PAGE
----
There is no such thing as a normal day for Sudhi Kaushik. One day, he’ll be organizing a protest, the next he’ll be organizing content for an online literary magazine. In fact, the only static element of his daily schedule begins at 11 p.m., when he starts placing calls to run his nonprofit organization halfway around the world in India.
From talking to him, it’s hard to tell that Kaushik has founded several nonprofit organizations, created a newspaper distributed among public school children in India and just finished production of a documentary set to premiere at the New York Indian Film Festival. The Gallatin junior is from Birmingham, Alabama, enjoys sweet coffee drinks and says he imagines his life as a sequence of Bollywood music numbers. But more than anything else, Kaushik is driven by the desire to improve the lives of others.
CAS junior Danish Aamir, who co-founded a South Asian literary magazine called Qissa Bazaar with Kaushik, said that while his resume and accomplishments might make him seem unapproachable, he actually found him to be very down to earth.
“The Sudhi that you meet in person will never talk about [his achievements],” Aamir said. “He wouldn’t talk about it in person just in case on the off chance he comes off as full of himself or proud or arrogant.”
His first experience in the nonprofit sector was in high school when he founded LoveLiveHope, a small nonprofit that provided people in India three meals for every dollar donated. Originally a pre-med student, Kaushik spent two years at the University of Alabama at Birmingham before being drawn to NYU’s international relations program.
“I decided I wanted to do more policy work,” Kaushik said. “I was more interested in the upliftment of society rather than individuals. There are themes across the world where you see a lot of societies whether it’s caste, creed, race, culture that are completely undermined by their state government or powerful actors and those are the people that I want to help.”
During his last year at University of Alabama, Kaushik pitched an idea for a new nonprofit called Equality Initiative to Clinton Global University. Instead of dealing with food insecurity like he did with LoveLiveHope, Kaushik focused his attention to education and illiteracy in India.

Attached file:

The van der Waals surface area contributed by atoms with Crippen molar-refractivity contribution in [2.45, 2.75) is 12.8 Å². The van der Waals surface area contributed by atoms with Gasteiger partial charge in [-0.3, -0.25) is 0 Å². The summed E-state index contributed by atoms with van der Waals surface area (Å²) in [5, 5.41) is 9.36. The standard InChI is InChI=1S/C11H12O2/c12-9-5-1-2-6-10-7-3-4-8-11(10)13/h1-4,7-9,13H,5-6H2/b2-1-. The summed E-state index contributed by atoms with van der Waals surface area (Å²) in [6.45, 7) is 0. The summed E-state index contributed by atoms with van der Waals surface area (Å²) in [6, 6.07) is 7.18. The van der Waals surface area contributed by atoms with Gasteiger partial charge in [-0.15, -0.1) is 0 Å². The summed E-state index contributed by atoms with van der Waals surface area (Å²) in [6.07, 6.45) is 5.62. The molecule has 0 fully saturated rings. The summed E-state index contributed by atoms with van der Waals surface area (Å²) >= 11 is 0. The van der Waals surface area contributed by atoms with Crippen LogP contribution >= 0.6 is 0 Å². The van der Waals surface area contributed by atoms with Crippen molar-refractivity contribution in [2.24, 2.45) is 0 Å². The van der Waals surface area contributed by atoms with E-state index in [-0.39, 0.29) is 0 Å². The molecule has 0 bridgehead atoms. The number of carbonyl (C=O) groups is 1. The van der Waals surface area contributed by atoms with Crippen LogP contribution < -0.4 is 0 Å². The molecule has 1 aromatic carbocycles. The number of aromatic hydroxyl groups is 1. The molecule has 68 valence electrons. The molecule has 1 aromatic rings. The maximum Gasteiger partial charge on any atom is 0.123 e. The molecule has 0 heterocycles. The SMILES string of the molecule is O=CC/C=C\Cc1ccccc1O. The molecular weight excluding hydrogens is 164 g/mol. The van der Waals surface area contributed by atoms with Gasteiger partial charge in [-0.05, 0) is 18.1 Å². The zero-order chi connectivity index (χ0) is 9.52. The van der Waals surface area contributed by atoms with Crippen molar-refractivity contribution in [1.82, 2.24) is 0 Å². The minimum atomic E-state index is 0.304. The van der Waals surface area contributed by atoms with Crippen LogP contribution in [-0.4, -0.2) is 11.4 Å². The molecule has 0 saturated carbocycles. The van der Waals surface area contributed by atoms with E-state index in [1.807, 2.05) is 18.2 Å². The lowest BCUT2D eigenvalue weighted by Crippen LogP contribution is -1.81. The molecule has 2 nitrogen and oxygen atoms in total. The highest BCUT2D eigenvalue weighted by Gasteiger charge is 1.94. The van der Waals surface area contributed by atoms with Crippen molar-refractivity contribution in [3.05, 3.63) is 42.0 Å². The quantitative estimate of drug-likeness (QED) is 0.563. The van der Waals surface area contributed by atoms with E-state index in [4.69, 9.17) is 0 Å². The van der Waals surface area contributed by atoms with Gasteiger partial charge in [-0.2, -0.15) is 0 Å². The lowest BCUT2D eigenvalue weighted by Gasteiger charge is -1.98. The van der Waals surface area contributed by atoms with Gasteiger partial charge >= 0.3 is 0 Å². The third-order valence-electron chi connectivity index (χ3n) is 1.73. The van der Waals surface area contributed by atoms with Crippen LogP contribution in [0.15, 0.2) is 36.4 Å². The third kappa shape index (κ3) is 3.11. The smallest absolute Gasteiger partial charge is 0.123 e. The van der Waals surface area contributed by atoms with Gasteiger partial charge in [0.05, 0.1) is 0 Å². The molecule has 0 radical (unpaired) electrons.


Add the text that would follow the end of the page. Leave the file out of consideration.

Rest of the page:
“There was a huge distance problem, there was a huge need for community based education rather than going somewhere,” Kaushik said. “So people would have to travel a kilometer or two, people weren’t comfortable sending their children there. So what we decided to do is completely change the system — send the teacher to the students.”
Equality Initiative, or EqIn, was showcased at CGU last year and has since taught more than 500 students in rural communities in India. The program sponsors teachers who go directly to the communities and teach English, math and a local language to children and adults alike.
“The idea is not to give them an Ivy League education,” Kaushik said. “It’s basically to raise their standard of living. People have come in earning less than 75 cents a day and they graduate through taking two or three months of classes.”
That same year, he also founded the Maverick, a free newspaper distributed to public school students that gave them access to a basic English language newspaper with local and global current events.
For EqIn, each night, teachers and local managers report back to Kaushik, hence the late night phone calls and text messages. Each teacher is given a photo-capable cell phone and takes a picture each class to mark attendance and to help Kaushik track data such as gender ratios among students. Although the work is ultimately rewarding, he admits that the workload of being a full-time student and running EqIn from another country can be straining.
“There are a lot of things that you have to sacrifice,” Kaushik said. “It’s not my work, it’s not my ambition, it’s the simple idea of being there for someone that takes priority over a social scene, over going to a party.“
CAS junior Simran Parmar, who is on the Multifaith Advisory Council alongside Kaushik, said his passion for human rights is always apparent, even when he doesn’t set out to be an activist.
“When I first met Sudhi in Abu Dhabi, he would randomly approach local migrant workers and greet them with a warm smile and speak to them in their native languages,” Parmar said. “While the rest of us on the trip were obsessing over the country’s luxuries, Sudhi was genuinely interested in trying to learn about the working conditions in the country.”
Although it might be easy to put Kaushik up on a pedestal for his altruism, he constantly stresses that he is simply doing what makes him happy.
“If I see that I have the potential and ability to help, there’s no goddamn way I’m not going to do so, whether [it’s] sacrificing my grades — which I have, [or] whether [it’s] sacrificing my social life — which I have,” Kaushik said. “But that’s what gives me joy, and I enjoy what I’m doing right now.”
Read about more of this year’s Up-and-Comers here.